Brought to North America by European colonists who maintained English garden landscapes, the manicured lawn has long been the epitome of suburban conformity, and a symbol of order, leisure, and status. More recently, increasing concern for the global climate crisis and loss of biodiversity have led to a growing criticism of traditional lawns as well as an emerging awareness that naturalized lawns provide greater ecological and social benefits.

There is a growing body of research questioning the value of traditional gardening practices. This work has identified that manicured lawns not only discourage biodiversity, but also exacerbate flooding, as well as negatively affect water and air quality.

Natural urban and suburban landscapes on the other hand, have the capacity to support pollinator conservation and mitigate the global impact of habitat loss on biodiversity – and these are only a few of the countless benefits provided by naturalized landscapes. Natural gardens (or healthy yards), especially those abundant with native flowering plants, provide pollinators with both nectar and refuge, and as a result, yield a greater ecosystem species richness and diversity.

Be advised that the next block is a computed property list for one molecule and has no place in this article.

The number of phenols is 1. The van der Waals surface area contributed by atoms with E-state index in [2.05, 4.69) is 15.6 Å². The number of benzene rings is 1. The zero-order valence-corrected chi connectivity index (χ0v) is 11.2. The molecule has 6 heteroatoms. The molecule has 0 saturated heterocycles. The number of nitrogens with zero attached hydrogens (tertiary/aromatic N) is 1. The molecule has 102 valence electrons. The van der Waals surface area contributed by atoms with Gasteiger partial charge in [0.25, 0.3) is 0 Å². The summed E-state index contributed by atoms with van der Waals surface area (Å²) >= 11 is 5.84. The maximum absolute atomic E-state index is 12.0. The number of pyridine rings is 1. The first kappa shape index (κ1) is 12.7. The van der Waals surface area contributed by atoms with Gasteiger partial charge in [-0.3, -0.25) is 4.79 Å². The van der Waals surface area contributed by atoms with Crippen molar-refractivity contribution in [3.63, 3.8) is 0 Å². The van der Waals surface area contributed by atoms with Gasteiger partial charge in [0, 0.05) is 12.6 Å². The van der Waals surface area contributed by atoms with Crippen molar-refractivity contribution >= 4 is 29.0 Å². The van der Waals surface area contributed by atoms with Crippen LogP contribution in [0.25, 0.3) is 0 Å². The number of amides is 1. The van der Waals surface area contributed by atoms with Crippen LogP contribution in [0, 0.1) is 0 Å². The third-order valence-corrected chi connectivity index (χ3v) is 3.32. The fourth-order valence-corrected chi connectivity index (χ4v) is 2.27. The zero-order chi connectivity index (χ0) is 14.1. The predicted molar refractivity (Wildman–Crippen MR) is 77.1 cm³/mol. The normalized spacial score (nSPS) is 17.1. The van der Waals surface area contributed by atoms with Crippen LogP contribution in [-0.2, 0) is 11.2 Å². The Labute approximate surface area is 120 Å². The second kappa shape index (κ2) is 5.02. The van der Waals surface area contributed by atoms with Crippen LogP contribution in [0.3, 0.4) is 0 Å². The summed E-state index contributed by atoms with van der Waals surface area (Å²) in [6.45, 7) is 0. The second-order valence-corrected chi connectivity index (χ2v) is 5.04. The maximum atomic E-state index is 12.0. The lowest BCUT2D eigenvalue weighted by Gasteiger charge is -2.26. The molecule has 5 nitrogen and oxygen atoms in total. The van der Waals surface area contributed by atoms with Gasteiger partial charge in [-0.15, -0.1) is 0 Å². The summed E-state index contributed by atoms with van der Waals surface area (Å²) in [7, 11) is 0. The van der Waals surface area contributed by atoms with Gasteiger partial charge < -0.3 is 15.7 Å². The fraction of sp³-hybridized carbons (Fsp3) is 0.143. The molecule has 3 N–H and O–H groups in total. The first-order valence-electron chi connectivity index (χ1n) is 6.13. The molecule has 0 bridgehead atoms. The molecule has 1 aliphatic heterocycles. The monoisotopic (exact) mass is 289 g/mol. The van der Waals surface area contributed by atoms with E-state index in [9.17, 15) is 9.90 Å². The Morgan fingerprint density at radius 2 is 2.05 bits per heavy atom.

With this shift away from traditional lawns to more naturalized gardens and healthy landscapes, property owners, environmentalists, ecologists, and anyone passionate about local biodiversity, still face the barrier of municipal by-laws that uphold and enforce outdated property standards. This legislation limits an individual’s rights to express environmental beliefs through the planting and design of natural landscapes on their property, and prohibits alternative landscaping practices – proven to yield greater environmental value – that differ from traditional lawns.

By-laws for biodiversity encourage municipal wide environmental stewards, and protect and promote environmental and biological diversity, through the revision of outdated, colonially-rooted weed and grass by-laws.


2021 - ongoing